From Rough Common to Boughton

A sign is needed at the entrance to Church Wood (photo 3430), and on the gate by the RSPB car park (photo 3431). The route is wide and mostly well-surfaced, though there are some muddy patches, and a seriously wet area at the exit by Denstroude Farm (photos 3441, 3443, 3445). The Denstroude Farm end of the path needs an all weather surface and a sign to indicate which of the tracks is the cycle path (on both sides of the gate in photo 3441). Between Denstroude and Rough Common there are a few places where signs would be helpful as paths branch off the track: photo 3433, the fork where the ‘public footpath’ leads to the A2, needs a sign to direct cyclists to the right, and one in the opposite direction too. Close to (just east of) the junction with the Radfall Road there is a large track towards Blean which is used by mountain bikers (illegally at present – though in future it may be considered a cycle access route to Blean village) and forestry vehicles (photo 3434). This needs a no cycling sign and a cycle route sign on the main track (in both directions). At the junction with the Radfall Road (photo 3435) an interpretation board would be a valuable way of informing passers-by about the history of woodland use and about the banked trackway heading towards Blean and the Radfall at Tyler Hill. There is a junction with the bridleway from Bossenden Farm (photo 3440) where it would be helpful to have signs in both directions. Though it is legal to cycle on bridleways this one doesn’t connect with any other routes where cycling is permitted.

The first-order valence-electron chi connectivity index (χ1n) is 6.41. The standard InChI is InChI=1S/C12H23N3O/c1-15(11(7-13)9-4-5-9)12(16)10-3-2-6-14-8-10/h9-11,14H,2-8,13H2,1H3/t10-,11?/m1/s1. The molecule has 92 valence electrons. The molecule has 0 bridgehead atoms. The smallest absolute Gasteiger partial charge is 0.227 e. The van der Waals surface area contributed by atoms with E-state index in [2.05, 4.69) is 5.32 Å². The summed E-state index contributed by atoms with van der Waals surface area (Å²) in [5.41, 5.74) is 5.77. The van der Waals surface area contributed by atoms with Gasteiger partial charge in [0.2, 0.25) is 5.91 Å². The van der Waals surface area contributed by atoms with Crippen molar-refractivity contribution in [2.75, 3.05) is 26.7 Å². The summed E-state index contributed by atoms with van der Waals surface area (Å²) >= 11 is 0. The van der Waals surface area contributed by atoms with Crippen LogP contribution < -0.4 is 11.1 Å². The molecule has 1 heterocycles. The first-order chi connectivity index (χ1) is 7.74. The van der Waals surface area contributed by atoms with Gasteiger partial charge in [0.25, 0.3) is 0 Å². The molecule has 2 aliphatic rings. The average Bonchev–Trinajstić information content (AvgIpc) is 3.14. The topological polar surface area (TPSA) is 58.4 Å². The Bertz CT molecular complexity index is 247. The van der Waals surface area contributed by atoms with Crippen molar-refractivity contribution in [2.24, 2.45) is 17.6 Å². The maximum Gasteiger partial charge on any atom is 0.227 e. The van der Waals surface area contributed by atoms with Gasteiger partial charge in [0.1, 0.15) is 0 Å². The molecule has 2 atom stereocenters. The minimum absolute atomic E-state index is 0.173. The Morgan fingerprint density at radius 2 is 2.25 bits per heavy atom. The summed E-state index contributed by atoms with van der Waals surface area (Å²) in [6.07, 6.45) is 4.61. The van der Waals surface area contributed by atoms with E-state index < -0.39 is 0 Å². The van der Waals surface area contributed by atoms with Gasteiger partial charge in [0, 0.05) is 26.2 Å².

The continuation of the route to Boughton is on relatively quiet roads with relatively gentle gradients and fabulous views. The only problem is that occasionally the tarmac splits wide enough to swallow a cycle wheel, but this should be dealt with by highways anyway! Warning signs for motorists on even the quietest roads are necessary as they can become busy at certain times (e.g. festivals at Mount Ephraim).

From Boughton to NCR1 at Culmers

From Boughton to Staplestreet and Goodnestone the road is quite narrow and steep between Staplestreet and the crossing of the A299. North of this is flatter. Throughout it needs warnings to motorists that they should expect to encounter cyclists, and clear signs for cyclists at every junction.

The alternative route through Victory Wood would (as we understand) be surfaced to suit mountain bikes only, and this should be made clear. For example in Mountain biking territory on Forestry Commission land in Wales (and probably Bedgebury?) there are signs showing bikes with knobbly tyres. One of the problems ‘ordinary cyclists’ have with cycle routes is the lack of distinction between those suitable for ordinary road bikes and the rougher tracks suited to mountain bikes.

From a report by Spokes members Beatrice Shire and Gregory Williams in 2008.


This route is not presently under active consideration. It is not listed as a priority in CCC 2003 Walking and Cycling Strategy document.

Next move

Spokes is starting active campaigning for this route.

Latest news

The Spokes blog will carry any news for this route.